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Thursday, March 11, 2004 - Page updated at 12:00 A.M.
Bigger lodge to benefit city, Snoqualmie says
By Ashley Bach
Snoqualmie city officials are excited about a large, multistory hotel that will likely take shape on a hill across the street from Snoqualmie Falls, while some tribal officials oppose the project.
The expansion of the historic Salish Lodge will include a 250-room hotel and conference center. The lodge will also build up to 110 homes on the land. The City Council, which approved a development agreement and annexation for the project this week, says the new facility will help keep tourists within city limits, rather than having them retreat to hotel rooms in Issaquah or Bellevue.
The lodge now has 91 rooms, but city officials say more capacity will better serve the strong local tourism industry.
"It's going to be a great addition to the city," Mayor Fuzzy Fletcher said. "It's a good revenue source and good for the (Snoqualmie) Valley."
There has been almost no public opposition to the expansion in recent years, and after building permits are secured, construction could begin on the hotel as early as next year.
But two people from a Native American group spoke against the project for the first time at this week's meeting. And the Snoqualmie Tribe, while not actively campaigning against the project, said this week it also opposes the new buildings because the land around the falls is sacred.
The land around the falls includes tribal burial grounds, and according to tribal legend, the water cascading over the falls connects heaven and Earth, he said. The area was a gathering spot and trade route for tribes around the region, he said.
The tribe wants the river to flow naturally and is opposing a long-term license for the Puget Sound Energy hydroelectric plant at the falls, Mattson said. This public fight has taken away time the tribe could have spent on an active opposition to the Salish expansion, he said.
"We have to prioritize or make decisions just like any other government," Mattson said.
Two members of the Snoqualmoo Tribe told the City Council they opposed the project because they also considered the land sacred. And they vowed to fight the project this year.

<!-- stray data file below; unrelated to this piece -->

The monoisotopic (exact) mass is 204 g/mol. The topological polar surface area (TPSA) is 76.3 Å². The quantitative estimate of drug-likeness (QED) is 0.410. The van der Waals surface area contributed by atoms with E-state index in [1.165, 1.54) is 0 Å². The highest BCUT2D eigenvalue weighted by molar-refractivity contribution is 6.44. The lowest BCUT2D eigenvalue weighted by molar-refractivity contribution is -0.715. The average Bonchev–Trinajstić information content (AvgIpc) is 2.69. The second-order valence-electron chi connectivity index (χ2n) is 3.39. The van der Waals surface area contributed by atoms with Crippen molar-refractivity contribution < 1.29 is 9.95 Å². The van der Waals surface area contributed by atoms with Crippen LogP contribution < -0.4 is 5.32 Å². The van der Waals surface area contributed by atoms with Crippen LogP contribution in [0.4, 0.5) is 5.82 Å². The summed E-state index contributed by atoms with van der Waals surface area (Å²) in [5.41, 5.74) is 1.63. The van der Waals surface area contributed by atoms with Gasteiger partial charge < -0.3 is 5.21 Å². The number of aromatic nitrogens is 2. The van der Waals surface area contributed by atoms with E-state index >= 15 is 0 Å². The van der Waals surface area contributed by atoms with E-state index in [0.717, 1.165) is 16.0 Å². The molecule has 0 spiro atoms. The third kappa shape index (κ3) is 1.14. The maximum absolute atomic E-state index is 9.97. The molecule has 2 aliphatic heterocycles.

"We're going to get right in the middle of this," said Ron Lauzon, the tribe's natural-resources director.
The Snoqualmoo Tribe is not federally recognized and Mattson said he does not consider it qualified to speak against the expansion.
"We don't believe they have a right to be articulating that position," Mattson said.
Lauzon, who lives in Aberdeen, said the Snoqualmoo and Snoqualmie peoples lived near the falls for thousands of years. He said he doesn't mean to offend the Snoqualmie Tribe and only wants to rally support from other tribes against the expansion. "We have to pull together," he said.
Rachel Nathanson, project manager for the lodge expansion, said Gateway Cascades, the California company that owns the lodge, hired an archaeological firm to examine the construction site. The firm determined that the land didn't show any signs of "significant finds."
Nathanson also said Ray Mullen, the Snoqualmie Tribe economic-development committee chairman, told her in 2002 he was OK with the site.
Mullen said he told Nathanson to conduct an archaeological survey, but he was not aware a survey had already been completed and without a tribal member present. He gave no endorsement of the site, he said. "I would never say I'd approve of them building ... around our sacred land."
Nathanson said she was unaware the tribe had objections and would contact tribal officials to find out their concerns. The lodge is moving forward on design and permits for the hotel this year, and the tribe will have an opportunity to be involved, including in any possible archaeological surveys, she said.
Few details were available on what the lodge will look like.
The building will probably have a rustic, Northwest feel similar to the Salish Lodge, with use of wood, stone and other natural materials, Nathanson said. It will take up no more than 90,000 square feet of space and be taller than it is wide, she said.
The building will sit on a hill above the lodge, across Highway 202, but the only car access will be from Tokul Road Southeast. Guests will get to the lodge and falls by foot. The new hotel will probably not be visible from the falls below, Nathanson said.
The hotel will be marketed to corporate conferences during the week and to tourists on the weekends. The new homes on the land 93 for single families and 17 affordable-housing units won't be built until the hotel is finished, no earlier than 2007, Nathanson said.
Ashley Bach: 206-464-2567 or email@example.com
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